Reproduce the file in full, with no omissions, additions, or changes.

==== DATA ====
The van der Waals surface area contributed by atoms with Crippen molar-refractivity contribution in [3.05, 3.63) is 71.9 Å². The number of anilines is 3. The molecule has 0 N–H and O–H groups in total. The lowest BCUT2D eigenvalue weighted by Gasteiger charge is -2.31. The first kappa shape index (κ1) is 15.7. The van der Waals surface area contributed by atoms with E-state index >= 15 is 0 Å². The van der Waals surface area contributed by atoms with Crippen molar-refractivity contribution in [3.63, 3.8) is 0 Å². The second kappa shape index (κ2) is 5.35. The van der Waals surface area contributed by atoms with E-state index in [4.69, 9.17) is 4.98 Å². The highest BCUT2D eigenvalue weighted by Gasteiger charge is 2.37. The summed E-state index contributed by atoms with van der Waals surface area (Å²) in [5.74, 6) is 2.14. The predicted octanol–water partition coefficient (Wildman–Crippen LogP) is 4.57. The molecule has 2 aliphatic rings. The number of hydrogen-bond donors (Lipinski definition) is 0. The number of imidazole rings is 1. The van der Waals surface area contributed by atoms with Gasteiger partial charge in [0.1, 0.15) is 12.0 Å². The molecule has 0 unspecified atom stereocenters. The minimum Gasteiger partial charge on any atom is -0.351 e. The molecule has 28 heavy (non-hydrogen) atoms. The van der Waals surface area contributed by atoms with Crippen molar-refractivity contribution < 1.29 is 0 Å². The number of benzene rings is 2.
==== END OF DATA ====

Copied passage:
The van der Waals surface area contributed by atoms with Crippen molar-refractivity contribution in [3.05, 3.63) is 71.9 Å². The number of anilines is 3. The molecule has 0 N–H and O–H groups in total. The lowest BCUT2D eigenvalue weighted by Gasteiger charge is -2.31. The first kappa shape index (κ1) is 15.7. The van der Waals surface area contributed by atoms with E-state index >= 15 is 0 Å². The van der Waals surface area contributed by atoms with Crippen molar-refractivity contribution in [3.63, 3.8) is 0 Å². The second kappa shape index (κ2) is 5.35. The van der Waals surface area contributed by atoms with E-state index in [4.69, 9.17) is 4.98 Å². The highest BCUT2D eigenvalue weighted by Gasteiger charge is 2.37. The summed E-state index contributed by atoms with van der Waals surface area (Å²) in [5.74, 6) is 2.14. The predicted octanol–water partition coefficient (Wildman–Crippen LogP) is 4.57. The molecule has 2 aliphatic rings. The number of hydrogen-bond donors (Lipinski definition) is 0. The number of imidazole rings is 1. The van der Waals surface area contributed by atoms with Gasteiger partial charge in [0.1, 0.15) is 12.0 Å². The molecule has 0 unspecified atom stereocenters. The minimum Gasteiger partial charge on any atom is -0.351 e. The molecule has 28 heavy (non-hydrogen) atoms. The van der Waals surface area contributed by atoms with Crippen molar-refractivity contribution < 1.29 is 0 Å². The number of benzene rings is 2.